During the connection between the transmitting entity 70 and the receiving entity 72, the error correction decoder 92 (or another entity in communication therewith) can select or otherwise construct feedback code information including one or more pieces of information from which a paritycheck matrix H can be selected or otherwise constructed, as shown in block 136. Similar to predefined code information, for example, the feedback code information can include a feedback seed paritycheck matrix H_{SEED, FB }or exponent matrix F_{FB }from which a paritycheck matrix H can be selected or otherwise constructed, such as in the manners explained above (see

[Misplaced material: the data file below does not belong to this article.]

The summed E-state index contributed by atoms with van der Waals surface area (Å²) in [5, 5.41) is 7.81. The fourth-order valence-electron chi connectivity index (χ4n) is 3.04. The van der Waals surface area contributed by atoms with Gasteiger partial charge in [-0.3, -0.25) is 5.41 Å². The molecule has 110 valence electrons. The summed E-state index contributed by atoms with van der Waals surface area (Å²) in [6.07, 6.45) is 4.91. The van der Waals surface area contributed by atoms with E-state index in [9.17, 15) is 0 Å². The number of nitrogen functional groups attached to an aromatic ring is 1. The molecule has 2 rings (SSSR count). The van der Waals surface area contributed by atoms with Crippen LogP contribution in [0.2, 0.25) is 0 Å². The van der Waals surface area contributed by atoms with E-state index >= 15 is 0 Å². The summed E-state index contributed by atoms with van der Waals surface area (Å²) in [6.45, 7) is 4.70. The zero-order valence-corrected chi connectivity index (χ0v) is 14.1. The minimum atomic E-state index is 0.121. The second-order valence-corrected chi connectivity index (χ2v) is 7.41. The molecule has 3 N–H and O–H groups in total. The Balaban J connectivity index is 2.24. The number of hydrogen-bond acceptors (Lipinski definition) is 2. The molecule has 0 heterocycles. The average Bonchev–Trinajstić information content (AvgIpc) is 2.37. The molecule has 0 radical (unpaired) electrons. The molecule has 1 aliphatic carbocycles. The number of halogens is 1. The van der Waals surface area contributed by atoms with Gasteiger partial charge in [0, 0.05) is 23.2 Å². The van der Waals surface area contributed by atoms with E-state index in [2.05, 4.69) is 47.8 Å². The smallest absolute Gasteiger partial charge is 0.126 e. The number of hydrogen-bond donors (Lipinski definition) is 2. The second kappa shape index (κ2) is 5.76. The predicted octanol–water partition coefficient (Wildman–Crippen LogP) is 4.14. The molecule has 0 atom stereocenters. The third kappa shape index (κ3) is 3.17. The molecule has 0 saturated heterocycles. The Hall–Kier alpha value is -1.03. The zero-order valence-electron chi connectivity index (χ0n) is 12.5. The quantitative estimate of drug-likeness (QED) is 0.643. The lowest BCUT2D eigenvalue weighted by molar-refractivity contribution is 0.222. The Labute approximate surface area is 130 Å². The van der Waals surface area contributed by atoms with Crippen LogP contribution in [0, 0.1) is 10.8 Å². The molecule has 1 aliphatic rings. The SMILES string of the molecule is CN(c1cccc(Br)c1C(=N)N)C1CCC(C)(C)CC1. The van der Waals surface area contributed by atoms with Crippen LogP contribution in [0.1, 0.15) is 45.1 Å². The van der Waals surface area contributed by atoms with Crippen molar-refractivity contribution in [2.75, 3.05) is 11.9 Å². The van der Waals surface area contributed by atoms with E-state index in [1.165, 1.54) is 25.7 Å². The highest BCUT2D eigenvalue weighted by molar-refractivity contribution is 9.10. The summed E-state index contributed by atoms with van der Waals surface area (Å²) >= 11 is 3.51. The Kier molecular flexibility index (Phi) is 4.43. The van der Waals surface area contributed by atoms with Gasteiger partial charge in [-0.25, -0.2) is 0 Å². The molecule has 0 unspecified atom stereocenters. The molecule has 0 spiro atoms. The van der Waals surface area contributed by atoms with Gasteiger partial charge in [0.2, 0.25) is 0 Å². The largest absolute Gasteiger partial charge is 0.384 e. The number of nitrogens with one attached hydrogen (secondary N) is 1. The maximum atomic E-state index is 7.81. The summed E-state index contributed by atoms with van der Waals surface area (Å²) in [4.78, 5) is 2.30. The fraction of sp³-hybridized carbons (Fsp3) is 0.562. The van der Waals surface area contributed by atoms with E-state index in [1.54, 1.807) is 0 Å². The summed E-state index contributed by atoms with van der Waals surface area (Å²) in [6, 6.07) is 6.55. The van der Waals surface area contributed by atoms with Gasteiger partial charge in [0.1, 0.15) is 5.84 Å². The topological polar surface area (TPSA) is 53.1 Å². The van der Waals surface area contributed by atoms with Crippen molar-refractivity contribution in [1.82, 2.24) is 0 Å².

As indicated above, the error correction decoder 92 can select or otherwise construct the feedback code information in any of a number of different manners, such as based upon one or more system parameters having a relationship to a paritycheck matrix H with which the error correction encoder 78 and/or decoder can perform their respective functions. For example, the feedback code information can be selected/constructed based upon the error performance, power consumption and/or architecture of the decoder. More particularly, for example, the feedback code information can be selected/constructed based upon channel state information, channel state statistics, and/or observed probability of error via check sum calculations and/or syndrome evaluation.